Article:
3D Printing Explained
3D Printing is going to be bigger than what 3D printing companies are saying. Today we are going to take a look at 3 different types of 3D Printing
Stereolithography (SLA) Technology
SLA is a fast prototyping process. Those who use this technology are serious about accuracy and precision. It can produce objects from 3D CAD data (computer-generated) files in just a few hours. This is a 3D printing process that’s popular for its fine details and exactness. Machines that use this technology produce unique models, patterns, prototypes, and various production parts. They do this by converting liquid photopolymers (a special type of plastic) into solid 3D objects, one layer at a time.
The plastic is first heated to turn it into a semi-liquid form, and then it hardens on contact. The printer constructs each of these layers using an ultra violet laser, directed by X and Y scanning mirrors. Just before each print cycle, a recoated blade moves across the surface to ensure each thin layer of resin spreads evenly across the object. The print cycle continues in this way, building 3D objects from the bottom up.
Digital Light Processing (DLP) Technology
DLP is the oldest of the 3D printing technologies, created by a man called Larry Hornbeck back in 1987. It’s similar to SLA (see above), given that it also works with photopolymers. The liquid plastic resin used by the printer goes into a translucent resin container. There is, however, one major difference between the two, which is the source of light. While SLA uses ultra violet light, DLP uses a more traditional light source, usually arc lamps.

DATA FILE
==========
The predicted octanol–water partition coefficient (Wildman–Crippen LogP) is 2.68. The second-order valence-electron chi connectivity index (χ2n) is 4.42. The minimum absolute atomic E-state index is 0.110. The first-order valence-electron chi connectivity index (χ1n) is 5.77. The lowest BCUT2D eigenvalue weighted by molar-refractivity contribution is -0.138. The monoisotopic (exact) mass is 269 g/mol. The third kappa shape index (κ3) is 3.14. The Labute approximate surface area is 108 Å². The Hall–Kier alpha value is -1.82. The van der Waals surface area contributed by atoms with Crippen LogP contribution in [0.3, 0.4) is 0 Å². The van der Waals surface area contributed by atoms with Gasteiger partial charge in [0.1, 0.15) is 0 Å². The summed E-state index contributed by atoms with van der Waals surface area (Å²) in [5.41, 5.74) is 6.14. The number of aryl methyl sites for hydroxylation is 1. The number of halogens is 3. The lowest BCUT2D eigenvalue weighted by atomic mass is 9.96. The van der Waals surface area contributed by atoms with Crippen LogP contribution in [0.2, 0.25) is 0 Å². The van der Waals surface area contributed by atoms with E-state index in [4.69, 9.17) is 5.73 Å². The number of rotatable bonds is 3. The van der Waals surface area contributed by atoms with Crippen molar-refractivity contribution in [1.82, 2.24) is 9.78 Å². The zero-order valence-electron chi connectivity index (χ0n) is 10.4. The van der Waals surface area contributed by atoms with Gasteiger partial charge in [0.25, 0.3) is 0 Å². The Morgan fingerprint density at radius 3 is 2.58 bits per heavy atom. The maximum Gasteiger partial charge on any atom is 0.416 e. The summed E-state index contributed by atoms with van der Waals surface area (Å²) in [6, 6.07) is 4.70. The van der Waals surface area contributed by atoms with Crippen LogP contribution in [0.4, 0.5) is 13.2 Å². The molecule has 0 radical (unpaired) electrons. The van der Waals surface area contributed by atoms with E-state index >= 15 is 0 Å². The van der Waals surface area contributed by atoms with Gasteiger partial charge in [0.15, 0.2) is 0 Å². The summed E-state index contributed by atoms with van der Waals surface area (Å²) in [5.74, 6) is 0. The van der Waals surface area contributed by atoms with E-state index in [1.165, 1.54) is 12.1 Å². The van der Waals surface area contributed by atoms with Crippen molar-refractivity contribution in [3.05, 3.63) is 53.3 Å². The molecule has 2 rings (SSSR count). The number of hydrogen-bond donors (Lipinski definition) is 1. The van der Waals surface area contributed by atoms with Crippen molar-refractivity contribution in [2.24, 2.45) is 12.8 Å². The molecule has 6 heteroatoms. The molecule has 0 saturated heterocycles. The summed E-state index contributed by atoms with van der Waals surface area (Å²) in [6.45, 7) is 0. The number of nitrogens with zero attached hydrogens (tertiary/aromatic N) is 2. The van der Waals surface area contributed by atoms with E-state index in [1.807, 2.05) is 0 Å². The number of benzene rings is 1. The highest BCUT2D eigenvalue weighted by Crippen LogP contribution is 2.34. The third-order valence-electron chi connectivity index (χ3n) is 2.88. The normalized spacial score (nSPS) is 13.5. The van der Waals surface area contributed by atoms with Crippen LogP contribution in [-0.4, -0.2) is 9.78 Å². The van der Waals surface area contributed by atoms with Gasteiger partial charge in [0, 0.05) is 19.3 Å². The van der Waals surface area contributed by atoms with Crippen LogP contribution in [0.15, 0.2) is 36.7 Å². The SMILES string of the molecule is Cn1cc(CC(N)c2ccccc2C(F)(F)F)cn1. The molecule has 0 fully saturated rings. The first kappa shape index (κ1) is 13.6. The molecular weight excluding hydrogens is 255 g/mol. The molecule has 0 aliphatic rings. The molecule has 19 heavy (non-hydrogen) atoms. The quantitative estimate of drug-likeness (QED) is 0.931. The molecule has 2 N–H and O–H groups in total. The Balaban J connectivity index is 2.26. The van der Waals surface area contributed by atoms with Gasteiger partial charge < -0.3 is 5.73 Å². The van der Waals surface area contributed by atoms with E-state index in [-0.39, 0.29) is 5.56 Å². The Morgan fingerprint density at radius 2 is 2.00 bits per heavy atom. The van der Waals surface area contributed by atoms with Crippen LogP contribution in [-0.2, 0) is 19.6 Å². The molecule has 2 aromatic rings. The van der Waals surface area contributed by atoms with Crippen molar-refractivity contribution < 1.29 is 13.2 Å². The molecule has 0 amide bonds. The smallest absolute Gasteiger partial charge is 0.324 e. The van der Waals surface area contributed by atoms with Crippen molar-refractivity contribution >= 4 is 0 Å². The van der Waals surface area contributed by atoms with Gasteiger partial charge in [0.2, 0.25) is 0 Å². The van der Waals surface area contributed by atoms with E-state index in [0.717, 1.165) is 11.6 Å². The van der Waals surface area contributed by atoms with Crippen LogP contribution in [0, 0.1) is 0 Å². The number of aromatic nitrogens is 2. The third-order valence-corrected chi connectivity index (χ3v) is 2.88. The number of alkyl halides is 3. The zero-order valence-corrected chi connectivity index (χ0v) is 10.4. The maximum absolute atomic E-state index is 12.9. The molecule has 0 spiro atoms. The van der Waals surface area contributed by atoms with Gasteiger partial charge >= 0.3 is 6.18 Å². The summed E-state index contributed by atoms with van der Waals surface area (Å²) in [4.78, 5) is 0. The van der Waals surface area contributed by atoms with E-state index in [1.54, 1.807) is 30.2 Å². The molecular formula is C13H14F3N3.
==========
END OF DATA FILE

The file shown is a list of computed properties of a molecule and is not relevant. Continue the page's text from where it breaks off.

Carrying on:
This process results in pretty impressive printing speeds. When there’s plenty of light, the resin is quick to harden (we’re talking seconds). Compared to SLA 3D printing, DLP achieves quicker print times for most parts. The reason it’s faster is because it exposes entire layers at once. With SLA printing, a laser has to draw out each of these layers, and this takes time.
Another plus point for DLP printing technology is that it is robust and produces high resolution models every time. It’s also economical with the ability to use cheaper materials for even complex and detailed objects. This is something that not only reduces waste, but also keeps printing costs low.
Selective Laser Sintering (SLS) Technology
An American businessman, inventor, and teacher named Dr. Carl Deckard developed and patented SLS technology in the mid-1980s. It’s a 3D printing technique that uses high power CO2 lasers to fuse particles together. The laser sinters powdered metal materials (though it can utilize other materials too, like white nylon powder, ceramics and even glass). Here’s how it works:
The build platform, or bed, lowers incrementally with each successive laser scan. It’s a process that repeats one layer at a time until it reaches the object’s height. There is un-sintered support from other powders during the build process that surround and protect the model.
This means the 3D objects don’t need other support structures during the build. Someone will remove the un-sintered powders manually after printing. SLS produces durable, high precision parts, and it can use a wide range of materials. It’s a perfect technology for fully-functional, end-use parts and prototypes.